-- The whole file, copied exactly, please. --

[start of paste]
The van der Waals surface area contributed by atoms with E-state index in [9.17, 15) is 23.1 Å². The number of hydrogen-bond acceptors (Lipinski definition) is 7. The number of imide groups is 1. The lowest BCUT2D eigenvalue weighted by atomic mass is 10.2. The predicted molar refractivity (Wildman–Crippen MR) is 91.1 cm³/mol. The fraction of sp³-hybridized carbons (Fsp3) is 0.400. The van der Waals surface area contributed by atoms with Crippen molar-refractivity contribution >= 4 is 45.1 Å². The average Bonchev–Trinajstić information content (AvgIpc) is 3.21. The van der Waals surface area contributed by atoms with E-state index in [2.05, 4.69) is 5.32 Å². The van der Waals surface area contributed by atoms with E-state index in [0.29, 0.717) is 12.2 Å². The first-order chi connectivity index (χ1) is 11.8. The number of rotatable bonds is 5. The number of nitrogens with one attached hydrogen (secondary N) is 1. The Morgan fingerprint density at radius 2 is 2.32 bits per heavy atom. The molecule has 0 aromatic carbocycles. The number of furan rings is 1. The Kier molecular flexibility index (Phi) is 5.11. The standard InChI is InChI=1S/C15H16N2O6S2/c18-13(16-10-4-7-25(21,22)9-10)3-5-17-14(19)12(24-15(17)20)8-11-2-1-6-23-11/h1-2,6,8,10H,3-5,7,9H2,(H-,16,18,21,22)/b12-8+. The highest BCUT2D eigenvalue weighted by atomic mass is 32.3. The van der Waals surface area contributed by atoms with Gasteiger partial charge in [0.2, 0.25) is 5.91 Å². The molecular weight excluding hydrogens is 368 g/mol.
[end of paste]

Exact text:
The van der Waals surface area contributed by atoms with E-state index in [9.17, 15) is 23.1 Å². The number of hydrogen-bond acceptors (Lipinski definition) is 7. The number of imide groups is 1. The lowest BCUT2D eigenvalue weighted by atomic mass is 10.2. The predicted molar refractivity (Wildman–Crippen MR) is 91.1 cm³/mol. The fraction of sp³-hybridized carbons (Fsp3) is 0.400. The van der Waals surface area contributed by atoms with Crippen molar-refractivity contribution >= 4 is 45.1 Å². The average Bonchev–Trinajstić information content (AvgIpc) is 3.21. The van der Waals surface area contributed by atoms with E-state index in [2.05, 4.69) is 5.32 Å². The van der Waals surface area contributed by atoms with E-state index in [0.29, 0.717) is 12.2 Å². The first-order chi connectivity index (χ1) is 11.8. The number of rotatable bonds is 5. The number of nitrogens with one attached hydrogen (secondary N) is 1. The Morgan fingerprint density at radius 2 is 2.32 bits per heavy atom. The molecule has 0 aromatic carbocycles. The number of furan rings is 1. The Kier molecular flexibility index (Phi) is 5.11. The standard InChI is InChI=1S/C15H16N2O6S2/c18-13(16-10-4-7-25(21,22)9-10)3-5-17-14(19)12(24-15(17)20)8-11-2-1-6-23-11/h1-2,6,8,10H,3-5,7,9H2,(H-,16,18,21,22)/b12-8+. The highest BCUT2D eigenvalue weighted by atomic mass is 32.3. The van der Waals surface area contributed by atoms with Gasteiger partial charge in [0.2, 0.25) is 5.91 Å². The molecular weight excluding hydrogens is 368 g/mol.